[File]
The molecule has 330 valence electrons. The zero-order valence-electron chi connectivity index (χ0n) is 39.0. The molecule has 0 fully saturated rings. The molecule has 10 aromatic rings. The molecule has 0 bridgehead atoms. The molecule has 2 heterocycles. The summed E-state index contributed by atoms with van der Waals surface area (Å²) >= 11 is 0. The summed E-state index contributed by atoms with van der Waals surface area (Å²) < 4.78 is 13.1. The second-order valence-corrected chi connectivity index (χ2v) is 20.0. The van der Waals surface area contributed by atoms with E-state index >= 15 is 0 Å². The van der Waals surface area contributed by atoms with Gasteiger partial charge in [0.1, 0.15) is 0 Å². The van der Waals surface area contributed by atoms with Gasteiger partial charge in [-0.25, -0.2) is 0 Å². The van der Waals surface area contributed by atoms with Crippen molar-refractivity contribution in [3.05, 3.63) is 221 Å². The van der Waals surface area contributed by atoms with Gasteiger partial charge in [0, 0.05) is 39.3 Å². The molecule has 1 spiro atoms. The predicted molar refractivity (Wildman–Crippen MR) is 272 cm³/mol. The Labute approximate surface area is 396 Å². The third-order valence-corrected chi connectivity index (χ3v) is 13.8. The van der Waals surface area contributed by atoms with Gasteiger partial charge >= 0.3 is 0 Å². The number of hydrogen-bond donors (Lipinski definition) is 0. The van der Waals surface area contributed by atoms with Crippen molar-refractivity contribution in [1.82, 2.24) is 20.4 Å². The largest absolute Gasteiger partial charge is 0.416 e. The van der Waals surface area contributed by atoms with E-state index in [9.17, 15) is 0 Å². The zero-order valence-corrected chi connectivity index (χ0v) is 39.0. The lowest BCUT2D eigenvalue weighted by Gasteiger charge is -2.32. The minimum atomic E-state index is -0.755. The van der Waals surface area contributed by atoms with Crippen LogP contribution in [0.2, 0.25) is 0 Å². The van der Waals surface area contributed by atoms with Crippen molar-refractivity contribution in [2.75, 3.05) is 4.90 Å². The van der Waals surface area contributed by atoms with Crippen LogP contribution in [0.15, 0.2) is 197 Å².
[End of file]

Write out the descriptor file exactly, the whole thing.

The molecule has 330 valence electrons. The zero-order valence-electron chi connectivity index (χ0n) is 39.0. The molecule has 0 fully saturated rings. The molecule has 10 aromatic rings. The molecule has 0 bridgehead atoms. The molecule has 2 heterocycles. The summed E-state index contributed by atoms with van der Waals surface area (Å²) >= 11 is 0. The summed E-state index contributed by atoms with van der Waals surface area (Å²) < 4.78 is 13.1. The second-order valence-corrected chi connectivity index (χ2v) is 20.0. The van der Waals surface area contributed by atoms with E-state index >= 15 is 0 Å². The van der Waals surface area contributed by atoms with Gasteiger partial charge in [0.1, 0.15) is 0 Å². The van der Waals surface area contributed by atoms with Gasteiger partial charge in [-0.25, -0.2) is 0 Å². The van der Waals surface area contributed by atoms with Crippen molar-refractivity contribution in [3.05, 3.63) is 221 Å². The van der Waals surface area contributed by atoms with Gasteiger partial charge in [0, 0.05) is 39.3 Å². The molecule has 1 spiro atoms. The predicted molar refractivity (Wildman–Crippen MR) is 272 cm³/mol. The Labute approximate surface area is 396 Å². The third-order valence-corrected chi connectivity index (χ3v) is 13.8. The van der Waals surface area contributed by atoms with Gasteiger partial charge >= 0.3 is 0 Å². The number of hydrogen-bond donors (Lipinski definition) is 0. The van der Waals surface area contributed by atoms with Crippen molar-refractivity contribution in [1.82, 2.24) is 20.4 Å². The largest absolute Gasteiger partial charge is 0.416 e. The van der Waals surface area contributed by atoms with E-state index in [9.17, 15) is 0 Å². The zero-order valence-corrected chi connectivity index (χ0v) is 39.0. The lowest BCUT2D eigenvalue weighted by Gasteiger charge is -2.32. The minimum atomic E-state index is -0.755. The van der Waals surface area contributed by atoms with Crippen LogP contribution in [0.2, 0.25) is 0 Å². The van der Waals surface area contributed by atoms with Crippen molar-refractivity contribution in [2.75, 3.05) is 4.90 Å². The van der Waals surface area contributed by atoms with Crippen LogP contribution in [0.15, 0.2) is 197 Å².